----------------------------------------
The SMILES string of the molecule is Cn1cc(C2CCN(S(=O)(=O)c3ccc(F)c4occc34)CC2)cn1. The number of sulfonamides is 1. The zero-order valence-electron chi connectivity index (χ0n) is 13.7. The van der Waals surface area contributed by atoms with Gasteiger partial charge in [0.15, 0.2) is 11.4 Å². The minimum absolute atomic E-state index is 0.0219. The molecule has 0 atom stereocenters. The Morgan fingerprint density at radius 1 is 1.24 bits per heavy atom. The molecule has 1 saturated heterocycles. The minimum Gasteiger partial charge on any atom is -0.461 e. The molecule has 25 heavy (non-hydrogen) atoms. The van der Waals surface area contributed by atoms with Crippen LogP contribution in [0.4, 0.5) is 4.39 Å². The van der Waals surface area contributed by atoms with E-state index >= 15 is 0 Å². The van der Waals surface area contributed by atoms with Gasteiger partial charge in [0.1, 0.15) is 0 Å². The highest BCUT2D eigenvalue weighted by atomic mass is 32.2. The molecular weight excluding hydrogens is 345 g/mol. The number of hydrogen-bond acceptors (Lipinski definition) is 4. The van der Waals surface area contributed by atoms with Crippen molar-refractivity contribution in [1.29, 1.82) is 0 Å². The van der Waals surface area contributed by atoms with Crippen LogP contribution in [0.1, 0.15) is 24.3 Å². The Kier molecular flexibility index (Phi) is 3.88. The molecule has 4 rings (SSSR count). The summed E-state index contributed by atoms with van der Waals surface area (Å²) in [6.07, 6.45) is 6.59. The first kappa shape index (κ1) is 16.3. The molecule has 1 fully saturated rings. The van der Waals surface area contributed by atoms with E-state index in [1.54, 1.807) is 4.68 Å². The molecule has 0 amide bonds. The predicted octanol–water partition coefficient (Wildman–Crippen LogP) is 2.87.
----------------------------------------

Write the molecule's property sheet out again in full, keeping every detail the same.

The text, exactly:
The SMILES string of the molecule is Cn1cc(C2CCN(S(=O)(=O)c3ccc(F)c4occc34)CC2)cn1. The number of sulfonamides is 1. The zero-order valence-electron chi connectivity index (χ0n) is 13.7. The van der Waals surface area contributed by atoms with Gasteiger partial charge in [0.15, 0.2) is 11.4 Å². The minimum absolute atomic E-state index is 0.0219. The molecule has 0 atom stereocenters. The Morgan fingerprint density at radius 1 is 1.24 bits per heavy atom. The molecule has 1 saturated heterocycles. The minimum Gasteiger partial charge on any atom is -0.461 e. The molecule has 25 heavy (non-hydrogen) atoms. The van der Waals surface area contributed by atoms with Crippen LogP contribution in [0.4, 0.5) is 4.39 Å². The van der Waals surface area contributed by atoms with E-state index >= 15 is 0 Å². The van der Waals surface area contributed by atoms with Gasteiger partial charge in [0.1, 0.15) is 0 Å². The highest BCUT2D eigenvalue weighted by atomic mass is 32.2. The molecular weight excluding hydrogens is 345 g/mol. The number of hydrogen-bond acceptors (Lipinski definition) is 4. The van der Waals surface area contributed by atoms with Crippen molar-refractivity contribution in [1.29, 1.82) is 0 Å². The van der Waals surface area contributed by atoms with Crippen LogP contribution in [0.1, 0.15) is 24.3 Å². The Kier molecular flexibility index (Phi) is 3.88. The molecule has 4 rings (SSSR count). The summed E-state index contributed by atoms with van der Waals surface area (Å²) in [6.07, 6.45) is 6.59. The first kappa shape index (κ1) is 16.3. The molecule has 1 fully saturated rings. The van der Waals surface area contributed by atoms with E-state index in [1.54, 1.807) is 4.68 Å². The molecule has 0 amide bonds. The predicted octanol–water partition coefficient (Wildman–Crippen LogP) is 2.87.